Baby head measurement is tricky
Baby head measurement is one of 3 key measurements when it comes to monitoring baby and child growth. The distance around a person’s head is known as their head circumference. Head circumference in infancy is particular important because it is related to the growth of the brain.
It’s not easy to measure head circumference. Imagine measuring the distance around a volleyball with a tape or string. You’ll get it right if you can do so at the equator of the ball. If your string slides up or down, your reading will be too low.
A person’s head is more difficult to measure than a ball because a head is lumpy and far from spherical. Exactly where should you put the tape or string? Measuring a baby can be even harder because they are apt to move and push the string away. Never fear, here’s how to do it.
- Non-stretchable lace or piece of string that is at least 1 m (1 yard) long;
- measuring tape, yard stick, or a meter stick;
- paper and pencil;
- helper (this is a 2-person job);
- and, most crucially, a baby.
First, make sure that your baby has no items on his or her head that may interfere with the measurements, such as braids, barrettes, or ribbons.
Review the following video and record the length measurement in centimetres or inches on the paper. If possible, record fractional parts of your unit of measurement.
Have your partner take their own reading — without knowing yours. Compare the two readings. It is likely that they differ. If so, calculate the average of the two (an average is more reliable than either single reading).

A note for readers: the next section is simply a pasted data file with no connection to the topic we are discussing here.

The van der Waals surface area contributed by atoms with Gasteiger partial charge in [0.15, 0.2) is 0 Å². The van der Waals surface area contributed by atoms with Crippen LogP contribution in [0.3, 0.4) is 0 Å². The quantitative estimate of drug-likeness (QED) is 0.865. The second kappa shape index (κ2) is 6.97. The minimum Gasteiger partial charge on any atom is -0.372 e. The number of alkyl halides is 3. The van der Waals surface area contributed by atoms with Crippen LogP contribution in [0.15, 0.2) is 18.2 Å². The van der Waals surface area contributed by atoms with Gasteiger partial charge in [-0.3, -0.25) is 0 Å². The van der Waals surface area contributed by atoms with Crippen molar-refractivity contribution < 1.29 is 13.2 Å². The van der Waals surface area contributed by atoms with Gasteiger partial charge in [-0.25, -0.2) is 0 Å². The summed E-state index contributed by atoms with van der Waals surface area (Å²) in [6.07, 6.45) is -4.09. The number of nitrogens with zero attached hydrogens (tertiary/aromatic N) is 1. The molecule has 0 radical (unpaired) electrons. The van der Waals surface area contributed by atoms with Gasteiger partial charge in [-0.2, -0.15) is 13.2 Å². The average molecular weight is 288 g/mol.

Compare your baby’s head size to world norms
Now that you have your baby’s length, compare it to norms developed by the World Health Organization (WHO).
The WHO collected size measurements from 8,440 children in 6 countries from various regions of the world. These children were were not raised in environments with poor diets. They were healthy and their mothers followed health practices such as breastfeeding and not smoking during and after pregnancy.
If you have measured your baby in inches, you’ll first need to convert from inches to centimetres to inches use the chart. Just multiply your inches’ result by 2.54 to get your baby’s size in centimetres.
Healthy babies can differ greatly in head size, and head circumference percentiles are a numerical way of describing them. Do not treat the percentile result like a school grade. A higher percentile is not better than a lower percentile.
Many factors can influence your baby’s head size. For example, a baby born prematurely will have a smaller head size at 1 month of age than will a baby who was born a week after the due date.
However, an extremely small (<3%) or large (>97%) percentile may be a sign of developmental difficulty. If this is the case for your baby, you should consult a health care professional.